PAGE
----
What is the solution to smog

New methods of fighting China's deadly air


China's war on air pollution is part of a larger inventory of the health and environmental disaster wrought by rapid industrialization over the past few decades. The economic boom has saved hundreds of millions of people out of poverty - and Tangshan even from its ruins. But it has also given many of them undrinkable water, contaminated food and poisonous air.

Meanwhile, government officials are "very serious" about improving air quality, says Tonny Xie, secretary of the Clean Air Alliance of China. “I'm sure of that.” Allianz, a group of think tanks and university experts, advises the government on pollution issues.

Government efforts cover a wide field. Chinese cities are pushing residents to get rid of their domestic coal stoves and stoves. The authorities are demanding higher quality gasoline and diesel for vehicles. The emissions guidelines for cars due to come into force in 2020 are comparable to those in Europe and the USA.

But the focus remains on heavy industry. In March, the government announced the closure or freeze of construction of a total of 103 coal-fired power plants that can generate a total of more than 50 gigawatts of electricity. It has also announced that it will reduce steel production by another 50 million tons.

Public anger over air pollution has forced the government to act. Particulate matter pollution in the Beijing region fell by more than 25 percent in 2014 and 2015 as a result of these cuts, but rose again in late 2016 and 2017. An analysis by Greenpeace reveals the reason for this: Steel production increased in 2016 despite the previous reduction in capacities. The reason was that the central government stimulated demand and local authorities protected their factories.

Public outcry over the pollution provides the central government with political cover for some painful decisions it must make for non-environmental reasons. The excess capacity in the steel, cement, glass and energy sectors, fueled by dangerously high debt, is widely regarded as an economic time bomb. The country's leaders know they need to defuse this.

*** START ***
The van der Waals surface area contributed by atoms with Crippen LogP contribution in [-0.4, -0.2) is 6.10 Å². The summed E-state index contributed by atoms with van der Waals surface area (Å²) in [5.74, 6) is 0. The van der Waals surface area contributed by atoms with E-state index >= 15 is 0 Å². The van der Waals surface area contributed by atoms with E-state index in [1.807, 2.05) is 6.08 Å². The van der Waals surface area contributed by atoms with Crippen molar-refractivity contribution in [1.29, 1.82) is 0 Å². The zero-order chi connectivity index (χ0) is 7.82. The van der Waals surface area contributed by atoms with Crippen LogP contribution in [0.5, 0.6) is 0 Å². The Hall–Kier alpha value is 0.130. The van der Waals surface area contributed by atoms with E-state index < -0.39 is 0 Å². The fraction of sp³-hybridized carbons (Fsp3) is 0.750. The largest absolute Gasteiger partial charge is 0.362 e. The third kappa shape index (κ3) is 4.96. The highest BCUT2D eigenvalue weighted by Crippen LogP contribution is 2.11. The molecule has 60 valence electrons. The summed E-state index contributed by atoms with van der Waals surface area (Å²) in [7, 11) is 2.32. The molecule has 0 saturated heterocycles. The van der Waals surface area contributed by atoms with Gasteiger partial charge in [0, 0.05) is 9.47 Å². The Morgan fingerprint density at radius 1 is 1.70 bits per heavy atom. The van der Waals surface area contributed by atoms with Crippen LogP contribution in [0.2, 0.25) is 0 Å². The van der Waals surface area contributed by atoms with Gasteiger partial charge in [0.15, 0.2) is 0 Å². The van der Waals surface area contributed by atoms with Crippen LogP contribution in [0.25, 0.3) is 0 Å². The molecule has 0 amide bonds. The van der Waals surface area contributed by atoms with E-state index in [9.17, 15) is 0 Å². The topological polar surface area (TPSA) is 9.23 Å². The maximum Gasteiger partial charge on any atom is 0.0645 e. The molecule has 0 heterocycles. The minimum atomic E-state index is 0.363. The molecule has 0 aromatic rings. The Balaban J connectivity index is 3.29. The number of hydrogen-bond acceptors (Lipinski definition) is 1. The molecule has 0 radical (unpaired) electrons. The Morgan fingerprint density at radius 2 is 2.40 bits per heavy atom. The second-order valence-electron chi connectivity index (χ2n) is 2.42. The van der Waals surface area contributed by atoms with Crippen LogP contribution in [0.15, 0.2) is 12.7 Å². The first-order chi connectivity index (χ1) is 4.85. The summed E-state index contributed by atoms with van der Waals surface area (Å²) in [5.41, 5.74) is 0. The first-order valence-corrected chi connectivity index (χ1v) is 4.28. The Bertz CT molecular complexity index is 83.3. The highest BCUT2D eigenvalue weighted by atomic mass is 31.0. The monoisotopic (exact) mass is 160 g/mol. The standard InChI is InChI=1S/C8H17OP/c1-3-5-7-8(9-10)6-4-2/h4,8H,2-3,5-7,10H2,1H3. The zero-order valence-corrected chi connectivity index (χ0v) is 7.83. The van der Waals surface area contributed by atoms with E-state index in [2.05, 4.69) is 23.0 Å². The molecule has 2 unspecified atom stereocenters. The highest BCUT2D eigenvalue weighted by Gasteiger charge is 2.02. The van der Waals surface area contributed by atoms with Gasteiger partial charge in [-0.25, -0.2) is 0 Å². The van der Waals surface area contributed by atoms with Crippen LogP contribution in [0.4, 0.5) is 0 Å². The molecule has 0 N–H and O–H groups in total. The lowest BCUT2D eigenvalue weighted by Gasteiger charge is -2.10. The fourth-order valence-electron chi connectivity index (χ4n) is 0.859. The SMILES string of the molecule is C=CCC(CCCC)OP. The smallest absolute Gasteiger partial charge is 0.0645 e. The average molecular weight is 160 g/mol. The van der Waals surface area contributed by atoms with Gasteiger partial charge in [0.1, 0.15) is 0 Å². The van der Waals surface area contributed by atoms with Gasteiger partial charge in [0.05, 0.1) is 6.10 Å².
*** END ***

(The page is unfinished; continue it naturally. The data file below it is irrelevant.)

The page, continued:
But heavy industry "is a sector that is not easily accessible" because it creates jobs and is dominated by powerful state corporations, says Ma Tianjie. He is the editor-in-chief of Chinadialogue, an independent London-based website that deals with environmental issues. "This outcry from the urban middle class over air pollution basically gives the country's leadership legitimacy to push through some of the difficult reforms they wanted to bring about."


Perhaps the most striking feature of China's war on air pollution is how much the government has dropped its other caution and welcomed an unprecedented level of transparency. Pollution is an issue on which there has been persistent public debate in China.

At breathtaking (but typically Chinese) speed, the government has built a nationwide monitoring network that measures the concentration of PM2.5 - the tiny fine dust particles that penetrate deep into the body and cause not only breathing problems, but also heart attacks, strokes and neurological diseases.

What's even more surprising is that the government has made the data from these surveillance devices public. The same goes for measurements outside of thousands of factories. Anyone in China with a smartphone can now check local air quality in real time and see if a particular factory is exceeding emissions limits. Violations can be reported to the local law enforcement officers directly via social media. The level of information is comparable to that in the USA.

This development marks a change in the relationship between China's people and its government, says Ma Jun of the Institute for Public and Environmental Affairs. The institute has programmed an app that also accesses government data.

"There is a chance to take a new path, almost a new form of government," he says. "This is a very rare opportunity."

The government remains authoritarian, of course. Beijing leaders are evaluating the performance of those in the provinces - however, rewriting the criteria is slowly causing a rethink, Xie said. In the old system, the local authorities were assessed almost exclusively on the basis of the economic success of their region. Now environmental issues, especially air cleanliness, are becoming more important.

In a top-down system where such judgments can influence political careers, change has caught the attention of bureaucrats. Mayors who have failed to meet air quality targets can be summoned to the Ministry of Environment and warned to step up their efforts.

Sometimes the results are more cosmetic in nature. For example, executives order the temporary closure of factories before important events such as international summits. Or they close factories for weeks in November and December so the city doesn't exceed its annual pollution limit. Such last-minute measures "highlight the need to bring environmental considerations into the decision-making process much earlier," said Ma Tianjie of Chinadialogue.